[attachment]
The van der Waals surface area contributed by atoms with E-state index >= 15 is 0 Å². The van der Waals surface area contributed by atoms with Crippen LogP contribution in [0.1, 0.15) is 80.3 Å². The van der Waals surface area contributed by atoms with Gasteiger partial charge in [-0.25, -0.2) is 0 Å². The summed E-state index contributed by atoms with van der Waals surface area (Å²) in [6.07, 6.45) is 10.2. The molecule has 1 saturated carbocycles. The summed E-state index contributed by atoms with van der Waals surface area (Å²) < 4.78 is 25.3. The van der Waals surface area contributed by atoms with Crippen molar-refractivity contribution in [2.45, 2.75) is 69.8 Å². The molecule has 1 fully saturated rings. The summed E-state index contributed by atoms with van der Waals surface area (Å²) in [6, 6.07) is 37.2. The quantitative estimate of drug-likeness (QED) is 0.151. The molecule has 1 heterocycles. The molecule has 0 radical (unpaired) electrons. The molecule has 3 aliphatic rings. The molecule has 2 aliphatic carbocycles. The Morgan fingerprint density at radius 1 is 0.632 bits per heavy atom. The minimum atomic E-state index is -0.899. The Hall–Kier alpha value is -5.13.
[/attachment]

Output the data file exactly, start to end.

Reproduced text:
The van der Waals surface area contributed by atoms with E-state index >= 15 is 0 Å². The van der Waals surface area contributed by atoms with Crippen LogP contribution in [0.1, 0.15) is 80.3 Å². The van der Waals surface area contributed by atoms with Gasteiger partial charge in [-0.25, -0.2) is 0 Å². The summed E-state index contributed by atoms with van der Waals surface area (Å²) in [6.07, 6.45) is 10.2. The molecule has 1 saturated carbocycles. The summed E-state index contributed by atoms with van der Waals surface area (Å²) < 4.78 is 25.3. The van der Waals surface area contributed by atoms with Crippen molar-refractivity contribution in [2.45, 2.75) is 69.8 Å². The molecule has 1 fully saturated rings. The summed E-state index contributed by atoms with van der Waals surface area (Å²) in [6, 6.07) is 37.2. The quantitative estimate of drug-likeness (QED) is 0.151. The molecule has 1 heterocycles. The molecule has 0 radical (unpaired) electrons. The molecule has 3 aliphatic rings. The molecule has 2 aliphatic carbocycles. The Morgan fingerprint density at radius 1 is 0.632 bits per heavy atom. The minimum atomic E-state index is -0.899. The Hall–Kier alpha value is -5.13.